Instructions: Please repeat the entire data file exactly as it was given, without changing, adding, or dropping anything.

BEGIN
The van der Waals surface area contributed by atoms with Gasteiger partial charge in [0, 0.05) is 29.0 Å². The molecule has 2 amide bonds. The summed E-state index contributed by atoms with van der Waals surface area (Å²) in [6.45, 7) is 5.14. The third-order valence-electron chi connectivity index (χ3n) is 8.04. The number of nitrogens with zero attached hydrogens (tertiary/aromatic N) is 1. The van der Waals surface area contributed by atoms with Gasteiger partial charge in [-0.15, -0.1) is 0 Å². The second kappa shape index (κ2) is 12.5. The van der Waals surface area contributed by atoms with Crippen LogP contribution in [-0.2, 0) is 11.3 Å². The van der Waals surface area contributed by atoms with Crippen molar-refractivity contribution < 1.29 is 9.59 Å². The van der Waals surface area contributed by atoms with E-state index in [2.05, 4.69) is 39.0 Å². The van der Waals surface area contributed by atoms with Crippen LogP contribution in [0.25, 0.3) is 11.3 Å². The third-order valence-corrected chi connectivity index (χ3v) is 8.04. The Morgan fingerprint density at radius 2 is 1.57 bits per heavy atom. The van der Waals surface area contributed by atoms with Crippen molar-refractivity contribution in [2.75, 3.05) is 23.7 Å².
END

The van der Waals surface area contributed by atoms with Gasteiger partial charge in [0, 0.05) is 29.0 Å². The molecule has 2 amide bonds. The summed E-state index contributed by atoms with van der Waals surface area (Å²) in [6.45, 7) is 5.14. The third-order valence-electron chi connectivity index (χ3n) is 8.04. The number of nitrogens with zero attached hydrogens (tertiary/aromatic N) is 1. The van der Waals surface area contributed by atoms with Gasteiger partial charge in [-0.15, -0.1) is 0 Å². The second kappa shape index (κ2) is 12.5. The van der Waals surface area contributed by atoms with Crippen LogP contribution in [-0.2, 0) is 11.3 Å². The van der Waals surface area contributed by atoms with Crippen molar-refractivity contribution < 1.29 is 9.59 Å². The van der Waals surface area contributed by atoms with E-state index in [2.05, 4.69) is 39.0 Å². The van der Waals surface area contributed by atoms with Crippen LogP contribution in [0.25, 0.3) is 11.3 Å². The third-order valence-corrected chi connectivity index (χ3v) is 8.04. The Morgan fingerprint density at radius 2 is 1.57 bits per heavy atom. The van der Waals surface area contributed by atoms with Crippen molar-refractivity contribution in [2.75, 3.05) is 23.7 Å².